WASHINGTON (Sputnik) — The biggest challenge posed by an ion propulsion reactor, which is about the size of a trash can, is that its thrust creates a huge amount of heat and energy that must be dispersed in orbit or the spacecraft will burn up, O’Keefe explained.
“If you want to go beyond the moon, you need something like an ion propulsion system,” O’Keefe said. “Aero-structures [spacecraft] will also have to have a lot more protection for humans from radiation.”
“And the catch with in-space propulsion is: How do you reduce the mass required to fuel the means to propel you in space without requiring the additional weight and mass?” he said.
Novel, lightweight materials that shield humans from radiation will have to be developed to replace lead, which adds significant weight to the spacecraft, O’Keefe noted.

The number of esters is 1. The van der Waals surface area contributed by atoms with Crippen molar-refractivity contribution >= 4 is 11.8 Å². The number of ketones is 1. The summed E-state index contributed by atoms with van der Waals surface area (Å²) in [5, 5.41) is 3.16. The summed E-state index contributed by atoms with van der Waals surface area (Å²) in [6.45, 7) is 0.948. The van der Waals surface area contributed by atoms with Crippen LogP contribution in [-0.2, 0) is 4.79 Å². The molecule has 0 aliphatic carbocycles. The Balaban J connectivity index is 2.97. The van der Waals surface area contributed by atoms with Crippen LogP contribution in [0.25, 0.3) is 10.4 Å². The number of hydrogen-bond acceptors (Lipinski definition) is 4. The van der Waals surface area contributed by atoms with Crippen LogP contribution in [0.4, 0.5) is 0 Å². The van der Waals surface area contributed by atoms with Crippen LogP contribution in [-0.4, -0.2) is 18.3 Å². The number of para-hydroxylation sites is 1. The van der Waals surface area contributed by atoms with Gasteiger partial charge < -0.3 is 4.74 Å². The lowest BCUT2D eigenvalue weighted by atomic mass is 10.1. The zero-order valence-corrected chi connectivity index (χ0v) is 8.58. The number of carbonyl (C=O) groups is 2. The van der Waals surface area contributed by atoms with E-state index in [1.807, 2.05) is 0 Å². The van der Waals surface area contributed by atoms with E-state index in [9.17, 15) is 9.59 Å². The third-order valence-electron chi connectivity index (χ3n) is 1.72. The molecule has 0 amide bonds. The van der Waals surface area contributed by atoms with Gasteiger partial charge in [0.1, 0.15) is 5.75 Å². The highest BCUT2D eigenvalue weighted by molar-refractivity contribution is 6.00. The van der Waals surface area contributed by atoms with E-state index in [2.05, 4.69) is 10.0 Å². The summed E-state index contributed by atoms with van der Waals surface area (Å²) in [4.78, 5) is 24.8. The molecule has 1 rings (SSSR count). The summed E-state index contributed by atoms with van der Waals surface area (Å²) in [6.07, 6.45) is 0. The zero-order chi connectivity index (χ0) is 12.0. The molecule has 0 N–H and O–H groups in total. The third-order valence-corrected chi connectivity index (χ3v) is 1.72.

“Once you get to the Lagrange point, about 1 million miles out, there is nothing that buffers the radiation and you’d light up like New York City without adequate protection,” he added.
A return US mission to the moon would be relatively easy and could be accomplished in a couple of days, O’Keefe claimed. Beyond a lunar destination, however, humans have a long way to go in developing crucial technologies.